Roundup Record Tribune & Winnett Times -

Ninth Circuit Ruling for United States Retains Abandoned Railroad Right of Way for Public Access

 


BILLINGS – A ruling by the 9th U.S. Circuit Court of Appeals in an ownership dispute of an abandoned railroad right of way near Noxon, Montana, held that the United States retained ownership under the National Trails System Improvement Act, Acting U.S. Attorney Leif M. Johnson said today.

In an opinion issued on June 21, the Ninth Circuit ruled for the United States on a plaintiff’s appeal from the U.S. District Court for the District of Montana in a case before U.S. District Judge Dana L. Christensen.

"This is an important decision for people who live in and visit Montana. The public has a growing interest in using these abandoned rights-of-way for recreation and access to Montana waterways and public lands. The court’s decision in this case strikes an appropriate balance between interests of the adjacent landowners and the public as intended by Congress when it passed the National Trail System Improvement Act in 1988,” Acting U.S. Attorney Johnson said.

At issue was whether the United States maintained its reversionary interest over real property granted 150 years ago to a railroad for use as a right of way, or whether that interest was later ceded to settlers who owned adjoining property. The Estate of Glowdena Finnigan sued the U.S. Forest Service in 2018 to quiet title to a former railroad right-of-way segment near Noxon, Montana. The dispute involved whether the current ownership of the abandoned right of way was controlled by the Abandoned Railroad Right of Way Act, enacted in 1922, which transferred title to the adjacent land owners, or by the Trails Act, enacted in 1988, under which the United States retained its interest in the land.

Here, the Estate sought to quiet title to a right-of-way that the Northern Pacific Railroad Company stopped using in about 1958, but that was never declared to be abandoned any time before the enactment of the Trails Act. The Estate claimed it acquired reversionary rights in the right-of-way simply by virtue of the physical abandonment of the railroad right-of-way in 1958, even though the abandonment was never confirmed by Congress or a judicial decree. The U.S. Forest Service objected that – in lieu of prior judicial confirmation – title to such lands remained with the United States under the Trails Act. Because the lands are entirely within the Kanisku National Forest, the agency maintained they should be retained for potential recreational use by the public.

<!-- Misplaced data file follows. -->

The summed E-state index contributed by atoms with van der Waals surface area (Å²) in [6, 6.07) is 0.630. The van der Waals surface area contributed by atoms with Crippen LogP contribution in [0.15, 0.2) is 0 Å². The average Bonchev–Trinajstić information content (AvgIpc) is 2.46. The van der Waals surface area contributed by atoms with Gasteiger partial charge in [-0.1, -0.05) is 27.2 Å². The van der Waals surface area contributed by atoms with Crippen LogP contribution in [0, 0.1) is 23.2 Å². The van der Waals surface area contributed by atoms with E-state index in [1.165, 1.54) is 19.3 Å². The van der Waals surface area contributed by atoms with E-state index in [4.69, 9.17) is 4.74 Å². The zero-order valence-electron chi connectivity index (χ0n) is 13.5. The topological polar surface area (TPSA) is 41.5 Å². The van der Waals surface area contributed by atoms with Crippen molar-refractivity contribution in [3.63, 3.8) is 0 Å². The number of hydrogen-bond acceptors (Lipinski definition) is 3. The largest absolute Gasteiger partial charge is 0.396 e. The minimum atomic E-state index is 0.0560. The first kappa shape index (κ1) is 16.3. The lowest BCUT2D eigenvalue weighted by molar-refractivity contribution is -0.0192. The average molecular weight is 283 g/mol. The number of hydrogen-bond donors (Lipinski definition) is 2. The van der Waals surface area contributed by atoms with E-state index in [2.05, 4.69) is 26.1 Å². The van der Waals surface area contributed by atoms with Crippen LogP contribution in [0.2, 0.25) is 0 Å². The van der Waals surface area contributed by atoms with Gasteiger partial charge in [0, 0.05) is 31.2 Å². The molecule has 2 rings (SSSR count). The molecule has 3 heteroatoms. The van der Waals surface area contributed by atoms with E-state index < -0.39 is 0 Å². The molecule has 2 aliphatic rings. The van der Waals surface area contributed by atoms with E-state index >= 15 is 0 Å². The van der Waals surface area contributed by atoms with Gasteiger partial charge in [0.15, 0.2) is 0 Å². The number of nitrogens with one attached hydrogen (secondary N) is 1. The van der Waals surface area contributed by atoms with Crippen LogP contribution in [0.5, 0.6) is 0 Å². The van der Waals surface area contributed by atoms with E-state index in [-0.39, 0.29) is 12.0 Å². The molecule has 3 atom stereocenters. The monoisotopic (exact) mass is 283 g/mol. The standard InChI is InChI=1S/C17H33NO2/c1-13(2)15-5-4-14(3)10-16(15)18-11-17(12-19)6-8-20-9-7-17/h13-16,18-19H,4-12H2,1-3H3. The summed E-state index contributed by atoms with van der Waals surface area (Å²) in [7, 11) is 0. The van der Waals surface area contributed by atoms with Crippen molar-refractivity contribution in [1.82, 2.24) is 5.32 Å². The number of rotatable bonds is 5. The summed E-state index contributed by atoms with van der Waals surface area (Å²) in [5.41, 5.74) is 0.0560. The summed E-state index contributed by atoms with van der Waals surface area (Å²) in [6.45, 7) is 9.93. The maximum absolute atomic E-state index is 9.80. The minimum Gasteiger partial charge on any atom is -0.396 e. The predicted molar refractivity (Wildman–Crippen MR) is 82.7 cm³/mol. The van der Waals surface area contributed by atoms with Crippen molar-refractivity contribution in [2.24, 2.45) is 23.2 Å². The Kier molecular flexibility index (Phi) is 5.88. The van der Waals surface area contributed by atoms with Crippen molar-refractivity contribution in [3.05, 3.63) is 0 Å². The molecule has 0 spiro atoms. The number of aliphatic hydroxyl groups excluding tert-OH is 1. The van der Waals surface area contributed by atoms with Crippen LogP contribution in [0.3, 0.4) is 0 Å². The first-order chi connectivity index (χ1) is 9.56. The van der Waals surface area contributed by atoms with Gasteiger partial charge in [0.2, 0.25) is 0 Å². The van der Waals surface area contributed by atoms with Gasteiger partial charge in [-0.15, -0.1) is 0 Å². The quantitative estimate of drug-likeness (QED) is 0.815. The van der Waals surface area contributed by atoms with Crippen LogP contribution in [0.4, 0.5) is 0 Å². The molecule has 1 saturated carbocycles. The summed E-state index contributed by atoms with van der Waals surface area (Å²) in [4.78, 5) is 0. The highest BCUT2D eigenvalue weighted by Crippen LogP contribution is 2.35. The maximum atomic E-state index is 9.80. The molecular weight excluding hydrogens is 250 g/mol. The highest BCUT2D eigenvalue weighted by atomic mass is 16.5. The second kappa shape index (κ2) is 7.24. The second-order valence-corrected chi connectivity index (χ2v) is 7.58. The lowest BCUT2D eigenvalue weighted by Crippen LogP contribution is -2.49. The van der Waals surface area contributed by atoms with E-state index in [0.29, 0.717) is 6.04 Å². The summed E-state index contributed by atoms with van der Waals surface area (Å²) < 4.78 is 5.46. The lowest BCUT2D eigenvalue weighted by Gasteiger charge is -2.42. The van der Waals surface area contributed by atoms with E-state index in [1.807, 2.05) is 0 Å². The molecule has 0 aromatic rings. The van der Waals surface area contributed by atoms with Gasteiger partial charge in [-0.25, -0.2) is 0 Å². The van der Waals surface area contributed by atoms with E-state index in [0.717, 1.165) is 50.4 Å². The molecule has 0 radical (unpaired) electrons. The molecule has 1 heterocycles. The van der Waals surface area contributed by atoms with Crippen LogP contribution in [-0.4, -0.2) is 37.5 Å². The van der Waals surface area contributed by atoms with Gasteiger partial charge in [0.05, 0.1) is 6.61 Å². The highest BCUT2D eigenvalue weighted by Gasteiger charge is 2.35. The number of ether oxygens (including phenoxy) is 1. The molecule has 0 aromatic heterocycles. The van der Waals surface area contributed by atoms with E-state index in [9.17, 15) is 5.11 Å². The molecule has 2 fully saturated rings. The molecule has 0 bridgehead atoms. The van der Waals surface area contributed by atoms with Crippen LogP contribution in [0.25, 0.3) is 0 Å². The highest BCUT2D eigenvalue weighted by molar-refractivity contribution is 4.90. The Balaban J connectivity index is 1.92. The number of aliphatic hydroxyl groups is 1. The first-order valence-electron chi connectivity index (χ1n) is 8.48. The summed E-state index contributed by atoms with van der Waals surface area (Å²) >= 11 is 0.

In its opinion, the Ninth Circuit held that physical abandonment alone does not suffice. In order to acquire an abandoned railroad right of way, an adjoining landowner must establish both physical abandonment and confirmation of such abandonment by Congress or a judicial decree before the 1988 enactment of the Trails Act. Because abandonment of the railroad right of way across the Finnigan parcel was not judicially confirmed, ownership reverted to the United States under the Trails Act.

Assistant U.S. Attorney Mark Steger Smith argued the case.

9th Circuit Court PACER Case No. 19-35922.pdf (uscourts.gov)

 

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